– Automatically deployed spoilers
     – Sequencing of spanwise spoilers prevents pitchup
• Thrust reversers: for jet ops into regional
  airports (e.g., 737-200)
     – Not FAA-required so a/c must be able to stop
       without them
     – Still, helpful to divert exhaust gases forward so
       that thrust vector points aft
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Spring 2010
               Flying qualities
• Stability and control of airplane design
  are among most important for safety
• Extensive simulation: Models of the
  dynamic response, atmosphere go into
  flight simulators.




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Spring 2010
               Powered controls
• Closed-loop (automatic feedback)
• Hydraulic systems on B-47
     – Reliable, redundant
• Dash 80 combined aileron+spoiler control
• Vortex generators: reduce adverse shock
  near Mach 1
• Swept wing has different Dutch-roll
  characteristic from straight wing
     – Electromechanical yaw damper

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Spring 2010
               Low-speed stall
• High-lift systems need safe takeoff/landing
  margins
• Airfoil, wing twist, LE/TE flaps design
  adjusted
     – Wind tunnels
     – Flight tests
     – Nowadays, computational fluid dynamics (CFD)
• Early designs had adequate stall warning in
  dynamic response.
     – Stick-shaker and auto slat gapper effective
     – Simulators help greatly.
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Spring 2010
               Structural integrity
• Fracture-mechanics problems
     – Fuselage and skin fatigue
• Commercial a/c experience higher flight hours
  at lower stress levels.
• Tensile strength of aluminum that has been
  affected by a crack
     – Testing *after* sustaining fatigue, corrosion, or use
       damage.
• Electron microscope technology - shows
  crack growth
     – Growth rate depends on loading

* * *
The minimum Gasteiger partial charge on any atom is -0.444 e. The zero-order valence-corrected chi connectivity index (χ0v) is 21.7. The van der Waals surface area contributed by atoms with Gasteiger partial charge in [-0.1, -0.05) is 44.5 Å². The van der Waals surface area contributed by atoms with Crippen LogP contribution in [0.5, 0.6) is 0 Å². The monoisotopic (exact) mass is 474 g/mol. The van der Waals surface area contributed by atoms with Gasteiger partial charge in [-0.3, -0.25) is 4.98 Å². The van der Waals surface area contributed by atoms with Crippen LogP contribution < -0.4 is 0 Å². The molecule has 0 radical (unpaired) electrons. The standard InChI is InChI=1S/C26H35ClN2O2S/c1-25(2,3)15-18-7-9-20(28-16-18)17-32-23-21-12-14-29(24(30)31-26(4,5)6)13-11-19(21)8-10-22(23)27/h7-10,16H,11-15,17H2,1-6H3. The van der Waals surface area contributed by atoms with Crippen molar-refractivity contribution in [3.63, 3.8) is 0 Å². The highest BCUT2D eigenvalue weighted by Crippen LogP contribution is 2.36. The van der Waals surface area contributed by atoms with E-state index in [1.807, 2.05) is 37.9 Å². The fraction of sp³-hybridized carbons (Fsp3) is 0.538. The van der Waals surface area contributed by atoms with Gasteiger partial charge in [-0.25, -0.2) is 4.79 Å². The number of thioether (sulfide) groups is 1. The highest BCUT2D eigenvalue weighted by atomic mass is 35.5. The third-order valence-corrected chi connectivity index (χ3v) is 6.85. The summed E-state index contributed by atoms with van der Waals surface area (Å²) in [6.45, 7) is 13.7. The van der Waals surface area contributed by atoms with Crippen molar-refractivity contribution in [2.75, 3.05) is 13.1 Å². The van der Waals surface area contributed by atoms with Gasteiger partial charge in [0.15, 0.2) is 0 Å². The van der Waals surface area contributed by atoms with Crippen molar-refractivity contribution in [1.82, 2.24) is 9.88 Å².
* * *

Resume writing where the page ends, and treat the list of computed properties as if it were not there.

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Spring 2010
               Structural Safety
• Excellent safety records via
     – Design, manufacture, maintenance, and
       inspection procedures
• System participants
     – Airplane manufacturers
     – Airlines
     – Airworthiness authorities
• Jet transports designed to be damage
  tolerant
     – In 1950-60s standard was to be fail-safe
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Spring 2010
                  Aging aircraft
• A/c operating near or beyond originally
  projected calendar years, flight cycles, or
  flight hours.
     – 20 years usually design goal (not officially in FAR)
• Fail-safe: residual strength after complete
  failure or obvious partial failure of a single
  principal structural element
• Damage tolerance (fail-safe) rule of 1978
     – Supplemental inspection documents (SIDs)


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Spring 2010
         Fatigue-initiated damage
• Primary cause of concern for aging craft
• Increases with flight hours, flight cycles.
     – Fuselage: pressure cycle of each flight
     – Wings: ground-air-ground cycle,
       maneuvers, turbulence.
• Probabilistic
     – Chance increases with time
     – Detection also a probability

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Spring 2010
                  Crack growth
• Example: fuselage
     – Cracks start at edge of fastener holes
     – Small cracks link to forma patch
     – Patch become long enough to be detected
• Rapid growth
     – Uncontrolled crack propagation
     – Will slow if crack turning occurs
• Multiple site damage (tear straps and
  adjacent bays)
     – How to determine age (in flight hours/cycles) of
       MSD onset.
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Spring 2010
 Technical issues in aging (1 of
               2)
• MSD: Condition of widespread cracking
  of structure
     – Neither fail-safe nor damage-tolerant
     – Multiple-load-path, crack-arrest features
       cannot guarantee protection from MSD.
• Corrosion: time-dependent decrease of
  structural element size
     – Higher stresses, lower structural margins
     – Hand in hand with factors leading to cracks

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Spring 2010
 Technical issues in aging (2 of
               2)
• Nondestructive inspection
     – Key for health assessment
     – Do not rely on for continued airworthiness
       of a/c near threshold of MSD.
• Structural repairs
     – Regain static strength, but may not fill
       damage tolerance, fail-safe requirements
• Terminating actions
     – Structural actions needed to eliminate MSD

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Spring 2010
               Aging and Finance
• No link has been found between aging
  aircraft, increased risk of safety, and
  deregulation
• Airworthiness Assurance Task Force
     – Made recommendations for older a/c
       maintenance, part replacement
     – FAA has adopted the recs.
• New orders being placed.
• FAA strained to make sure maintenance,
  replacement carried out on schedule.

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Spring 2010